Jobs for people with disabilities should be planned at the national level, President Halimah Yacob said yesterday.
She said this in the hope that the newly created National Jobs Council, which will focus on creating jobs and building skills during and after the Covid-19 pandemic, will also review how employment is created for people with disabilities.
They will benefit much more if they are included in mainstream job creation and job placement efforts instead of being treated separately, she added.
"We should look at (employment for people with disabilities) as a national issue, rather than for it to be just an objective of welfare organisations and social service agencies," she said in a Facebook post.
The jobs council was announced during the fourth Budget on May 26, with Senior Minister Tharman Shanmugaratnam as its chairman.
Madam Halimah said: "In my many conversations with parents of persons with disabilities, the lack of job opportunities for their children and the worry (over) how their children will sustain themselves after they are gone are often lifelong concerns."
This year's President's Challenge is focused on empowering people with disabilities.
In her post, Madam Halimah also invited more employers to sign the Enabling Employment Pledge, which would signal their commitment to doing more to provide training and employment to people with disabilities.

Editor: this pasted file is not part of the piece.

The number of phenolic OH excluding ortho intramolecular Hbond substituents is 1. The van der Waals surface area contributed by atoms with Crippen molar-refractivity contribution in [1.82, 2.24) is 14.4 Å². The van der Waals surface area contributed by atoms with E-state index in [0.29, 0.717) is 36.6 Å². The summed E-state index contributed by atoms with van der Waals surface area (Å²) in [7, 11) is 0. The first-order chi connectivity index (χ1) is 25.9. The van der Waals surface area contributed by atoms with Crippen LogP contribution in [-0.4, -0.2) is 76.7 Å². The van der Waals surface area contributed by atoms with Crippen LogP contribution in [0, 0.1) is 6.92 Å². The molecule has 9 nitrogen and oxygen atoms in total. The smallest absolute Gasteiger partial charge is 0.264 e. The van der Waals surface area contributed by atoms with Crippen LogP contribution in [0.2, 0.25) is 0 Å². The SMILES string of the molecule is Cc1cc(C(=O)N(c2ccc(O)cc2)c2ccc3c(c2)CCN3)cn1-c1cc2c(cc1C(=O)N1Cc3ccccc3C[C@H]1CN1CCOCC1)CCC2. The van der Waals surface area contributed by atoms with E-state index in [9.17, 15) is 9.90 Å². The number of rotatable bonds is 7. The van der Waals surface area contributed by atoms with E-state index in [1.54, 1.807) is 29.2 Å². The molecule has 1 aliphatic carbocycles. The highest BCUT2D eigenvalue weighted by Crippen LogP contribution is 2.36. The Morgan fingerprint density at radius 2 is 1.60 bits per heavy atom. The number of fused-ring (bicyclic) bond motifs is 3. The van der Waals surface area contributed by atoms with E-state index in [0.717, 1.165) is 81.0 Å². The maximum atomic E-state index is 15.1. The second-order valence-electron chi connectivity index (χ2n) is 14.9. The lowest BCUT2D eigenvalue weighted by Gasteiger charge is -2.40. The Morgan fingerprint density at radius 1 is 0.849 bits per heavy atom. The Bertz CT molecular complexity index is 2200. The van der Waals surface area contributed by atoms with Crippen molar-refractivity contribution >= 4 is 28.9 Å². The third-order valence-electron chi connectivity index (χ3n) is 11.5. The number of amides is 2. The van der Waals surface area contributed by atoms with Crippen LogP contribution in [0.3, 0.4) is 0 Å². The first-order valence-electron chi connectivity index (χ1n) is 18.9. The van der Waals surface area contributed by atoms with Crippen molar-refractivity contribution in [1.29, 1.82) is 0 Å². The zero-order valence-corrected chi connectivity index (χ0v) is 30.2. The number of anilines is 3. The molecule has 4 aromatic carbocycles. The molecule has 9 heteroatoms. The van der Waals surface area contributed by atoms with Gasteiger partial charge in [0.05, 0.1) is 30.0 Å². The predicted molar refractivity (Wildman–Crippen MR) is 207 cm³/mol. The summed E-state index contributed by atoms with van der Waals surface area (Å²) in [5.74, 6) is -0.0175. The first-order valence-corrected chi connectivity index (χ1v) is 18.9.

She said that Singapore has managed to avert large-scale retrenchments because of the support measures implemented, but that the country has to be prepared that the Covid-19 pandemic has caused fundamental shifts in the economy.
The National Jobs Council is the first time Singapore is having a national-level council dedicated to jobs, said Madam Halimah.
The council has 17 members, including eight ministers and representatives from the labour movement and business associations.
She said: "As we review, restrategise or refocus where our economy is heading, we need to gain a better perspective of where the jobs will be and how to make them accessible to Singaporeans. The work of this council is about charting our future together."
She added: "Covid-19 has brought about major disruptions and uncertainties. But the silver lining is that it is also an opportunity for us to review our national priorities.
"If we as a nation decide to define compassion and kindness as what we truly value, we can emerge from this crisis a better people. So let us stand in solidarity with our fellow Singaporeans, and make the best out of this crisis."